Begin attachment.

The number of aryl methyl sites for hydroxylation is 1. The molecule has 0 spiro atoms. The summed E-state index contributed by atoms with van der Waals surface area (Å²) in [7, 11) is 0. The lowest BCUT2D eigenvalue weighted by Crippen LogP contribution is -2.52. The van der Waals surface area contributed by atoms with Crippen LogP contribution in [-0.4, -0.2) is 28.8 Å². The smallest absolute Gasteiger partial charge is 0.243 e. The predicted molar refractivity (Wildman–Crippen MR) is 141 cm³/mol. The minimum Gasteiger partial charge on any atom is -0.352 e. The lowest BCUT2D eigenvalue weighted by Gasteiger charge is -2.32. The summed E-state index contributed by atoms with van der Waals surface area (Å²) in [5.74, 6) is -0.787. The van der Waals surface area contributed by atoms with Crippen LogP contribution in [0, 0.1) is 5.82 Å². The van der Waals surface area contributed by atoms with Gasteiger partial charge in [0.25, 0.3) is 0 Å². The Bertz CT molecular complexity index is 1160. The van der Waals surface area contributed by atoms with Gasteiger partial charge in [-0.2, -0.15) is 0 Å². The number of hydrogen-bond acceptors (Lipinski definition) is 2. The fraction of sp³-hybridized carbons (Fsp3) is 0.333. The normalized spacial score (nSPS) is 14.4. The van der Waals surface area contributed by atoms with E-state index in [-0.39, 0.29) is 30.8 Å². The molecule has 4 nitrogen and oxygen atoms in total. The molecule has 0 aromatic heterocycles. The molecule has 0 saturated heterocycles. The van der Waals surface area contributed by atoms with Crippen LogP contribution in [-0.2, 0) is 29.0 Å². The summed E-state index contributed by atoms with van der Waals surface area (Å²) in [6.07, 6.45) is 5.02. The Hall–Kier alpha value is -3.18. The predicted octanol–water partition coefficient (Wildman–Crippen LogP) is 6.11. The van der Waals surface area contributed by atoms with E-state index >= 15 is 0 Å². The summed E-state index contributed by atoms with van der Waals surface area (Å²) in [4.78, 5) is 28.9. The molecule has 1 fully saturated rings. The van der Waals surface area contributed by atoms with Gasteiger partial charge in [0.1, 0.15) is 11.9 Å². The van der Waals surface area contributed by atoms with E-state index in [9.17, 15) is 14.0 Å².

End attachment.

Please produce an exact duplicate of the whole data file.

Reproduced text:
The number of aryl methyl sites for hydroxylation is 1. The molecule has 0 spiro atoms. The summed E-state index contributed by atoms with van der Waals surface area (Å²) in [7, 11) is 0. The lowest BCUT2D eigenvalue weighted by Crippen LogP contribution is -2.52. The van der Waals surface area contributed by atoms with Crippen LogP contribution in [-0.4, -0.2) is 28.8 Å². The smallest absolute Gasteiger partial charge is 0.243 e. The predicted molar refractivity (Wildman–Crippen MR) is 141 cm³/mol. The minimum Gasteiger partial charge on any atom is -0.352 e. The lowest BCUT2D eigenvalue weighted by Gasteiger charge is -2.32. The summed E-state index contributed by atoms with van der Waals surface area (Å²) in [5.74, 6) is -0.787. The van der Waals surface area contributed by atoms with Crippen LogP contribution in [0, 0.1) is 5.82 Å². The van der Waals surface area contributed by atoms with Gasteiger partial charge in [0.25, 0.3) is 0 Å². The Bertz CT molecular complexity index is 1160. The van der Waals surface area contributed by atoms with Gasteiger partial charge in [-0.2, -0.15) is 0 Å². The number of hydrogen-bond acceptors (Lipinski definition) is 2. The fraction of sp³-hybridized carbons (Fsp3) is 0.333. The normalized spacial score (nSPS) is 14.4. The van der Waals surface area contributed by atoms with E-state index in [-0.39, 0.29) is 30.8 Å². The molecule has 4 nitrogen and oxygen atoms in total. The molecule has 0 aromatic heterocycles. The molecule has 0 saturated heterocycles. The van der Waals surface area contributed by atoms with Crippen LogP contribution in [-0.2, 0) is 29.0 Å². The summed E-state index contributed by atoms with van der Waals surface area (Å²) in [6.07, 6.45) is 5.02. The Hall–Kier alpha value is -3.18. The predicted octanol–water partition coefficient (Wildman–Crippen LogP) is 6.11. The van der Waals surface area contributed by atoms with E-state index >= 15 is 0 Å². The summed E-state index contributed by atoms with van der Waals surface area (Å²) in [4.78, 5) is 28.9. The molecule has 1 fully saturated rings. The van der Waals surface area contributed by atoms with Gasteiger partial charge in [0.1, 0.15) is 11.9 Å². The van der Waals surface area contributed by atoms with E-state index in [9.17, 15) is 14.0 Å².